With VENOM producing rather mediocre albums lately, one kind of pines for the days of old…when Mantas was throwing down great riffs, the dirty Rock N Roll aspects of Metal made for catchy yet heavy music, and the blasphemous aspects were still a little tongue in cheek. Enter MPIRE OF EVIL, a band comprised entirely of ex-VENOM members ready to bring back the sound that their former act carried on the massively underrated album “Prime Evil."
Their debut EP, “Creatures Of The Black” is a rather confusing release though. Four cover songs from classic Metal and Hard Rock acts form the majority of this release with only two original songs to give us a taste of what MPIRE OF EVIL truly can bring. It does give us an idea of what this band is about stylistically by looking at the bands that they cover, but the true highlights are the two new tracks.
With three members in the band including guitarist Mantas, drummer Antton (ironically, the brother of current VENOM vocalist/bassist Cronos), and vocalist/bassist Demolition Man, MPIRE OF EVIL are much more of a throwback band than their silly name would indicate. All three are very talented and how easily they cover the range of JUDAS PRIEST to KISS to AC/DC proves that they have the chops to perform. The covers are splendidly done with the rawness of the production and the swagger of the band’s Rock N Roll roots in full swing to counter balance their Metal playing skills. This is almost a given considering the line up though.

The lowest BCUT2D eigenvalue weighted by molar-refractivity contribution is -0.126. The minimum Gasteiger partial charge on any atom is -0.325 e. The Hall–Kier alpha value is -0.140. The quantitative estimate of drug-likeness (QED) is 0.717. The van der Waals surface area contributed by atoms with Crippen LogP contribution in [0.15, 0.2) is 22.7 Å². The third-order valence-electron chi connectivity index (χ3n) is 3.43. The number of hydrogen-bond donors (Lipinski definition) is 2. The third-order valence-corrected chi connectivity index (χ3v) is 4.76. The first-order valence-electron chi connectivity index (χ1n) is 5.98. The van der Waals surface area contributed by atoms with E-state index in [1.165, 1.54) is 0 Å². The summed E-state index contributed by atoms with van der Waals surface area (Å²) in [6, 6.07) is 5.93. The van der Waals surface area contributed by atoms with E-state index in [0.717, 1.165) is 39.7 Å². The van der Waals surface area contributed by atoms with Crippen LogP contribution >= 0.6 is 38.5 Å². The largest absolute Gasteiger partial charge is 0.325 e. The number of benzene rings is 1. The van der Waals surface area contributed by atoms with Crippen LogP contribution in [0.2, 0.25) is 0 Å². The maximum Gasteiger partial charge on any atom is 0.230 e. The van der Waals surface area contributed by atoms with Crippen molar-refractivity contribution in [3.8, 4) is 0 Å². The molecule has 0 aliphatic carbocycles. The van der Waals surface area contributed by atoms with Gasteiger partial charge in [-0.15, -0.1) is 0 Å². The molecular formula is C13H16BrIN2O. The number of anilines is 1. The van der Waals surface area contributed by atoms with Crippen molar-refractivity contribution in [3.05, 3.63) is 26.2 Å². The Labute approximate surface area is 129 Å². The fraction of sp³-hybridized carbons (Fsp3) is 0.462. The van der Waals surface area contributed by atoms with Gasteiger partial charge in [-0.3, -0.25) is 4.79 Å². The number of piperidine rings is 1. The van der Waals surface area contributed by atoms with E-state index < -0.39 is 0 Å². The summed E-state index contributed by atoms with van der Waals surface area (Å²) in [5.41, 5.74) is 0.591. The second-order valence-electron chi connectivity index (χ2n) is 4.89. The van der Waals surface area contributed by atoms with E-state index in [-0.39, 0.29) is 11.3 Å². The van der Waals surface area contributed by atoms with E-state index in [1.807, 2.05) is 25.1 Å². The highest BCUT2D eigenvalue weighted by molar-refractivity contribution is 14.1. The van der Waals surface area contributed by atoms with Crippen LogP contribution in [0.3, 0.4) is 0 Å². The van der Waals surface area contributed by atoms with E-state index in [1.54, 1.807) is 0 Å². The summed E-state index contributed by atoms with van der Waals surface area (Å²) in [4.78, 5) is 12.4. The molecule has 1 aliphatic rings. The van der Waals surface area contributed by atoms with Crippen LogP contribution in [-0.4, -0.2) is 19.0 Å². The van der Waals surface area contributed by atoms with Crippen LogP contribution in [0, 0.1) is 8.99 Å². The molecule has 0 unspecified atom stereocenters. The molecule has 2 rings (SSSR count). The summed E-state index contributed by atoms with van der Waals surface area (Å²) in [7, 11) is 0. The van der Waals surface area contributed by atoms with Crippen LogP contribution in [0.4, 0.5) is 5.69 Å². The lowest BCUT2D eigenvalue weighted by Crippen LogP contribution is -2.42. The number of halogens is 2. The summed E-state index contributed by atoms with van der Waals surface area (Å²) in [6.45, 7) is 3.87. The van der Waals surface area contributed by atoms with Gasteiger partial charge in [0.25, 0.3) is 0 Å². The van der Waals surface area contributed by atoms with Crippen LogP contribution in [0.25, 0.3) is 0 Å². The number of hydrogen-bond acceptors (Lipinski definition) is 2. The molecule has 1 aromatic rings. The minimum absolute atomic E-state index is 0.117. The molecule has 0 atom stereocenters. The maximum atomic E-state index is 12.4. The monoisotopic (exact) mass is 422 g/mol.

So how does MPIRE OF EVIL sound on their own material? Even better than the covers! “Reptile” highly features the throat tearing riffs of Mantas while Demolition Man offers up a slightly more throaty style of Thrash singing to the chant along lyrics of the song. Antton once again delivers some great modern style drumming that utilizes the double bass to keep the energy of the tracks up while some atmosphere creeps into the title track to give it an artistic merit. The combination easily provides two stellar original tracks.
MPIRE OF EVIL might be slightly more old school than I initially expected (with both Mantas and Antton jumping over from the Industrialized DRYLL for this band) with its fun and often tongue in cheek Rock 'n' Roll vibes, but in the end their original material carries the edge that fans of the line up will desperately want to hear.
(Online May 16, 2012)